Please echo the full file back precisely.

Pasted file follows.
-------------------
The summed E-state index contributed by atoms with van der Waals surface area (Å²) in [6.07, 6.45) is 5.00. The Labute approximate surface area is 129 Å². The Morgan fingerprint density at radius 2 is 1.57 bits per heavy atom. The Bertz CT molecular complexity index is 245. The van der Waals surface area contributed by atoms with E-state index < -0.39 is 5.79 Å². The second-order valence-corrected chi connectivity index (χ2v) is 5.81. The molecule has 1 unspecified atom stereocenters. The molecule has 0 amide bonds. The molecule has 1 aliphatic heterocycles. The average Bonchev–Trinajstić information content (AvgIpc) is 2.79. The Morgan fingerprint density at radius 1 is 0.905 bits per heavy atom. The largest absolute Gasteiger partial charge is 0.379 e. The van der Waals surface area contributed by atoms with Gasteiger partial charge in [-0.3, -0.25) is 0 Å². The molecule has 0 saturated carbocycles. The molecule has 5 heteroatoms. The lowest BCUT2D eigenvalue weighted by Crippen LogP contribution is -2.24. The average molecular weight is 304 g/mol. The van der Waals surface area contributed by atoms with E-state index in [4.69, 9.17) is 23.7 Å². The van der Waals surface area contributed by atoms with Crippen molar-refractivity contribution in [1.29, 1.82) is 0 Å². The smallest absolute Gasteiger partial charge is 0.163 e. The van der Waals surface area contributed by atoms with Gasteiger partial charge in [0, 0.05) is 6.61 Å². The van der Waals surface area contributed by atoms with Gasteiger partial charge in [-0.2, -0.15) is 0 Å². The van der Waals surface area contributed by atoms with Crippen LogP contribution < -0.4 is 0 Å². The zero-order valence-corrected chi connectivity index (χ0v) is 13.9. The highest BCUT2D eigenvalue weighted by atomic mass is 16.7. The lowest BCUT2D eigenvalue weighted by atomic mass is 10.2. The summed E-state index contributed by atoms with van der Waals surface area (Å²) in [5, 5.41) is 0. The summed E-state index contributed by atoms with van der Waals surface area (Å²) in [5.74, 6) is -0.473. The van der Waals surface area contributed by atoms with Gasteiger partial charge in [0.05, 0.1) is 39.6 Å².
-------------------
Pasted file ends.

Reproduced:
The summed E-state index contributed by atoms with van der Waals surface area (Å²) in [6.07, 6.45) is 5.00. The Labute approximate surface area is 129 Å². The Morgan fingerprint density at radius 2 is 1.57 bits per heavy atom. The Bertz CT molecular complexity index is 245. The van der Waals surface area contributed by atoms with E-state index < -0.39 is 5.79 Å². The second-order valence-corrected chi connectivity index (χ2v) is 5.81. The molecule has 1 unspecified atom stereocenters. The molecule has 0 amide bonds. The molecule has 1 aliphatic heterocycles. The average Bonchev–Trinajstić information content (AvgIpc) is 2.79. The Morgan fingerprint density at radius 1 is 0.905 bits per heavy atom. The largest absolute Gasteiger partial charge is 0.379 e. The van der Waals surface area contributed by atoms with Gasteiger partial charge in [-0.3, -0.25) is 0 Å². The molecule has 0 saturated carbocycles. The molecule has 5 heteroatoms. The lowest BCUT2D eigenvalue weighted by Crippen LogP contribution is -2.24. The average molecular weight is 304 g/mol. The van der Waals surface area contributed by atoms with E-state index in [4.69, 9.17) is 23.7 Å². The van der Waals surface area contributed by atoms with Crippen molar-refractivity contribution in [1.29, 1.82) is 0 Å². The smallest absolute Gasteiger partial charge is 0.163 e. The van der Waals surface area contributed by atoms with Gasteiger partial charge in [0, 0.05) is 6.61 Å². The van der Waals surface area contributed by atoms with Gasteiger partial charge in [-0.2, -0.15) is 0 Å². The van der Waals surface area contributed by atoms with Crippen LogP contribution < -0.4 is 0 Å². The zero-order valence-corrected chi connectivity index (χ0v) is 13.9. The highest BCUT2D eigenvalue weighted by atomic mass is 16.7. The lowest BCUT2D eigenvalue weighted by atomic mass is 10.2. The summed E-state index contributed by atoms with van der Waals surface area (Å²) in [5, 5.41) is 0. The summed E-state index contributed by atoms with van der Waals surface area (Å²) in [5.74, 6) is -0.473. The van der Waals surface area contributed by atoms with Gasteiger partial charge in [0.05, 0.1) is 39.6 Å².